The value of story structure
While writing, ideas don’t necessarily come in sequence. That can be frustrating and confusing because the brain wants to put them in some kind of order to make sense of them.
To make things even more interesting, the imagination can unleash a succession of ideas that a writer will find distracting if they’re focused on a current thought. They may continue writing but feel distracted as the other ideas swim through their imagination.
They may stop writing to consider this new information and loose their current train of thought, possibly even abandoning it for the new material. Then there are times when a writer will be at a loss for ideas or where to go next with their story.
Knowing how story structure works can help a writer see how it supports the creative process rather than restricts it. By knowing the different points of story structure, you can assign your ideas to their proper place and use them when you need them. When you’re stuck for a direction you can review the story you’ve outlined, invent new characters and formulate events to carry the reader forward.
As often happens, the characters will begin to direct the story and there might be times when you do change an event you had outlined. The story structure isn’t written in stone; it is yours to change if you see fit.
Story structure points
Larry Brooks writes about the different aspects of story structure in his Story Structure series on storyfix.com. To sum it up briefly, there are four parts to a novel. Each part is bridged by an event that further engages the characters and the readers, shifting their perspective about what is at stake.
Part One — Setup: The characters and their applicable background is established, with a few possible foreshadowing events that will lead to the First Plot Point.
First Plot Point (FPP): This is the most important event in the entire story. It is where the story begins and should be positioned near the end of Part One. This event moves the main character(s) into Part Two where they engage in what is called the Response.
Part Two — Response: The main character(s) responds to the conflict unveiled in Part One. They are anxious, flustered or confused. The events of the story should reflect this.
Mid Point Shift: Just when the character thinks they have things figured out, THIS happens. This moves the main character(s) into Part Three where they move from Response mode to Attack mode.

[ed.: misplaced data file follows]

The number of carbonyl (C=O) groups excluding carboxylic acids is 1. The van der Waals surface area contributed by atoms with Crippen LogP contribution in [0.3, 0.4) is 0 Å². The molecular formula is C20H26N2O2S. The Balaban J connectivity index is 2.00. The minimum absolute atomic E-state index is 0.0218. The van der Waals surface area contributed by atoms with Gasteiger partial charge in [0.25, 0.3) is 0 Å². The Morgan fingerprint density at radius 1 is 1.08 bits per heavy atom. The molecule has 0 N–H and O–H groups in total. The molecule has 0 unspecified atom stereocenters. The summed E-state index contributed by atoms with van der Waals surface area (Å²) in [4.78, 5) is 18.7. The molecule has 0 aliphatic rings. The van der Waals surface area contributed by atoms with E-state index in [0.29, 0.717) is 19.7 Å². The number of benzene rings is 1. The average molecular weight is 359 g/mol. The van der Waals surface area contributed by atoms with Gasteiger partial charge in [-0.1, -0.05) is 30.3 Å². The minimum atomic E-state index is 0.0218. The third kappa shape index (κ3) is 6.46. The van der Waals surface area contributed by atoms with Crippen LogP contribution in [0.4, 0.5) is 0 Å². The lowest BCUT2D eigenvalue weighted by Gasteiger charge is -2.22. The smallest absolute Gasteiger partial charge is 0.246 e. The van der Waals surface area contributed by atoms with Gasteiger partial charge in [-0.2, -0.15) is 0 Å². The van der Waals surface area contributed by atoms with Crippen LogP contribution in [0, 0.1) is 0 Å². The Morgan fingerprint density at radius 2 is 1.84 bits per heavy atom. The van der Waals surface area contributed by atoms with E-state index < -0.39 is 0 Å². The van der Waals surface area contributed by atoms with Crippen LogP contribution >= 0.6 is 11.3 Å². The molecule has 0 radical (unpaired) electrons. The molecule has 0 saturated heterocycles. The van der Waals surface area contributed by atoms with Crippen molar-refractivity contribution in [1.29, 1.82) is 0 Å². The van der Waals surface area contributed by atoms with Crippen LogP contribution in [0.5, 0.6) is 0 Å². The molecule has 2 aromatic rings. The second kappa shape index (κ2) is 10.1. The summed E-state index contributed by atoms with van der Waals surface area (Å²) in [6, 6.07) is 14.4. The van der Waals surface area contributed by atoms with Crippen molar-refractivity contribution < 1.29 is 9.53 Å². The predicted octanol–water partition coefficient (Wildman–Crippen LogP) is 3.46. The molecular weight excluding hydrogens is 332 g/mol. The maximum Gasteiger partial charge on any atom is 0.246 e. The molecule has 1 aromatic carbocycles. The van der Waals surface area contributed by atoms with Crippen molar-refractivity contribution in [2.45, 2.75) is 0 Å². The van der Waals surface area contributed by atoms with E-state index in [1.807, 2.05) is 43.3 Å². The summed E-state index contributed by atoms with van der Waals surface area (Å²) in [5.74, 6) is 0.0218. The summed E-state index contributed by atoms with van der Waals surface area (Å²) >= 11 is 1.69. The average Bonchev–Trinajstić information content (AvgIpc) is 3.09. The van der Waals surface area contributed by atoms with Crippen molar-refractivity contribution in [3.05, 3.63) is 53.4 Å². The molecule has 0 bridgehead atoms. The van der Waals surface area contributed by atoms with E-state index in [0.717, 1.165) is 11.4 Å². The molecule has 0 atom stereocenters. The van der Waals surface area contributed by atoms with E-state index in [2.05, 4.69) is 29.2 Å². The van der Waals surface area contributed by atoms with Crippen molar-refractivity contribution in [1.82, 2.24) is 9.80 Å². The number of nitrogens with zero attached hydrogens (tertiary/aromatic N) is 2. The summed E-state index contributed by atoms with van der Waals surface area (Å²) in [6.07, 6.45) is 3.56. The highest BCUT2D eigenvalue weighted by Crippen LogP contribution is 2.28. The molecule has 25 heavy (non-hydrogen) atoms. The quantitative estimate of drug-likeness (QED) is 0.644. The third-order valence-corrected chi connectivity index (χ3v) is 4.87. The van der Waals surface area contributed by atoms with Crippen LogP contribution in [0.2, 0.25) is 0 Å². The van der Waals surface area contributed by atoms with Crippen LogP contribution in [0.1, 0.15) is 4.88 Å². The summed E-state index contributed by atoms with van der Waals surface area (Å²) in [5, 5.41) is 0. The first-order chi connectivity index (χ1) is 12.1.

Part Three — Attack: Events in this section increase the tension and pace as the character(s) summon their courage and creative thinking to support their plight.
Second Plot Point: This event gives the character(s) what they need to be a catalyst to the story’s conclusion. It is positioned near the end of Part Three.
Part Four — Resolution: The stakes of the story are paid off. The plight of the character(s) is resolved, not necessarily in the way they might have imagined.
How story structure worked for me
While writing Serious Undulations during the 3-Day Novel Contest, this is the story structure I followed. Otherwise, I don’t believe I would have finished writing the story before the deadline. Each writer will apply this differently; some writers may have an ending in mind, while others have an opening chapter they are inspired to write. For the short novel that I wrote, it was the First Plot Point that formed the basis for the story’s direction.
I worked backwards from the idea of the First Plot Point (though not written yet) to set up the background in the way that I could foreshadow events that would lead up to this main conflict. Then I focused on how the main character(s) would respond to the FPP; how they would fight back and finally, how the story would be resolved. It was a wild ride that was very befitting of the title Serious Undulations.
Once the plot points were established, they formed the basis for the story to unfold. The creative writing flowed between the plot points, because of the plot points; not in spite of them.
What has your experience been with story structure?
Do you have another method that works for you?
Photo credit: GenBug